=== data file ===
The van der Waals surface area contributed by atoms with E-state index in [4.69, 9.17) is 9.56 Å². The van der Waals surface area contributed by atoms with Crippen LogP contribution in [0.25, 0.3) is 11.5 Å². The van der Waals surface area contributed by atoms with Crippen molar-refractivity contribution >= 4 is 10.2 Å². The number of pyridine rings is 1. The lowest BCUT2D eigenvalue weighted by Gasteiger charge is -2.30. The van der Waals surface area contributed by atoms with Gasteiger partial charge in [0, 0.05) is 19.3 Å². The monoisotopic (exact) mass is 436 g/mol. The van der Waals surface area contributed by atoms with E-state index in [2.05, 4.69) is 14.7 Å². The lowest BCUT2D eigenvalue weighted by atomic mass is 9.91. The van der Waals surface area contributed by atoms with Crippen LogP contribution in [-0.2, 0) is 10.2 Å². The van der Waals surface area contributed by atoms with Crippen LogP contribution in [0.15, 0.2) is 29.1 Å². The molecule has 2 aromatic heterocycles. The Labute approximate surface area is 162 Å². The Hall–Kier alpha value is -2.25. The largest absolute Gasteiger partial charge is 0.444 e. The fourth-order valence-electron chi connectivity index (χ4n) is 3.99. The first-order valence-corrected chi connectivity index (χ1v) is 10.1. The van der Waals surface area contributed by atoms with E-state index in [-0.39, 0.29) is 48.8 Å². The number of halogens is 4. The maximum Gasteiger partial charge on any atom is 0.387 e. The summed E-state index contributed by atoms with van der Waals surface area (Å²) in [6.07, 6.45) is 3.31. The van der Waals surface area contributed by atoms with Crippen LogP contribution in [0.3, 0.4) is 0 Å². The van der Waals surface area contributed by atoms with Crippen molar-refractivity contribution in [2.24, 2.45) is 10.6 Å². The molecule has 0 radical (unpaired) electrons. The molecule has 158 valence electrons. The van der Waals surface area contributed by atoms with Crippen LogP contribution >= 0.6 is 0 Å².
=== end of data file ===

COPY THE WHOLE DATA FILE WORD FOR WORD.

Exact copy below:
The van der Waals surface area contributed by atoms with E-state index in [4.69, 9.17) is 9.56 Å². The van der Waals surface area contributed by atoms with Crippen LogP contribution in [0.25, 0.3) is 11.5 Å². The van der Waals surface area contributed by atoms with Crippen molar-refractivity contribution >= 4 is 10.2 Å². The number of pyridine rings is 1. The lowest BCUT2D eigenvalue weighted by Gasteiger charge is -2.30. The van der Waals surface area contributed by atoms with Gasteiger partial charge in [0, 0.05) is 19.3 Å². The monoisotopic (exact) mass is 436 g/mol. The van der Waals surface area contributed by atoms with E-state index in [2.05, 4.69) is 14.7 Å². The lowest BCUT2D eigenvalue weighted by atomic mass is 9.91. The van der Waals surface area contributed by atoms with Crippen LogP contribution in [-0.2, 0) is 10.2 Å². The van der Waals surface area contributed by atoms with Crippen LogP contribution in [0.15, 0.2) is 29.1 Å². The molecule has 2 aromatic heterocycles. The Labute approximate surface area is 162 Å². The Hall–Kier alpha value is -2.25. The largest absolute Gasteiger partial charge is 0.444 e. The fourth-order valence-electron chi connectivity index (χ4n) is 3.99. The first-order valence-corrected chi connectivity index (χ1v) is 10.1. The van der Waals surface area contributed by atoms with E-state index in [-0.39, 0.29) is 48.8 Å². The number of halogens is 4. The maximum Gasteiger partial charge on any atom is 0.387 e. The summed E-state index contributed by atoms with van der Waals surface area (Å²) in [6.07, 6.45) is 3.31. The van der Waals surface area contributed by atoms with Crippen LogP contribution in [0.3, 0.4) is 0 Å². The van der Waals surface area contributed by atoms with Crippen molar-refractivity contribution in [2.24, 2.45) is 10.6 Å². The molecule has 0 radical (unpaired) electrons. The molecule has 158 valence electrons. The van der Waals surface area contributed by atoms with Crippen LogP contribution >= 0.6 is 0 Å².